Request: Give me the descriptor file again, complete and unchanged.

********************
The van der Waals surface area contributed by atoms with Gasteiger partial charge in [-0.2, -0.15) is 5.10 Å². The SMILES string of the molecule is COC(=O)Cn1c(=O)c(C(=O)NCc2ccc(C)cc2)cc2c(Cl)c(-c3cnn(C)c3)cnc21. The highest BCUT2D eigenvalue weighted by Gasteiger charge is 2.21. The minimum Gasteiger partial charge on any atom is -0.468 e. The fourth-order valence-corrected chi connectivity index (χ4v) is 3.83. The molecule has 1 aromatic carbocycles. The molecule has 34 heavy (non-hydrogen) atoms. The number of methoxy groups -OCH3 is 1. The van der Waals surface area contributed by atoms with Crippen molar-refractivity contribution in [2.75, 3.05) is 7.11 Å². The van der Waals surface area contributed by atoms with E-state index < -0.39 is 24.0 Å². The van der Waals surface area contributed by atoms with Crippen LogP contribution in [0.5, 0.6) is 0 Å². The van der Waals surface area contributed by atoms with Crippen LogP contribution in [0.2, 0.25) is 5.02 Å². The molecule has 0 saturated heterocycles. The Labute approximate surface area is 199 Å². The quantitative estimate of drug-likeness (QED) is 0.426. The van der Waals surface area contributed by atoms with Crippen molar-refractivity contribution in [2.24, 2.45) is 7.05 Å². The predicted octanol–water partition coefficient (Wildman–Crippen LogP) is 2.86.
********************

The van der Waals surface area contributed by atoms with Gasteiger partial charge in [-0.2, -0.15) is 5.10 Å². The SMILES string of the molecule is COC(=O)Cn1c(=O)c(C(=O)NCc2ccc(C)cc2)cc2c(Cl)c(-c3cnn(C)c3)cnc21. The highest BCUT2D eigenvalue weighted by Gasteiger charge is 2.21. The minimum Gasteiger partial charge on any atom is -0.468 e. The fourth-order valence-corrected chi connectivity index (χ4v) is 3.83. The molecule has 1 aromatic carbocycles. The molecule has 34 heavy (non-hydrogen) atoms. The number of methoxy groups -OCH3 is 1. The van der Waals surface area contributed by atoms with Crippen molar-refractivity contribution in [2.75, 3.05) is 7.11 Å². The van der Waals surface area contributed by atoms with E-state index < -0.39 is 24.0 Å². The van der Waals surface area contributed by atoms with Crippen LogP contribution in [0.5, 0.6) is 0 Å². The van der Waals surface area contributed by atoms with Crippen LogP contribution in [0.2, 0.25) is 5.02 Å². The molecule has 0 saturated heterocycles. The Labute approximate surface area is 199 Å². The quantitative estimate of drug-likeness (QED) is 0.426. The van der Waals surface area contributed by atoms with Crippen molar-refractivity contribution in [2.24, 2.45) is 7.05 Å². The predicted octanol–water partition coefficient (Wildman–Crippen LogP) is 2.86.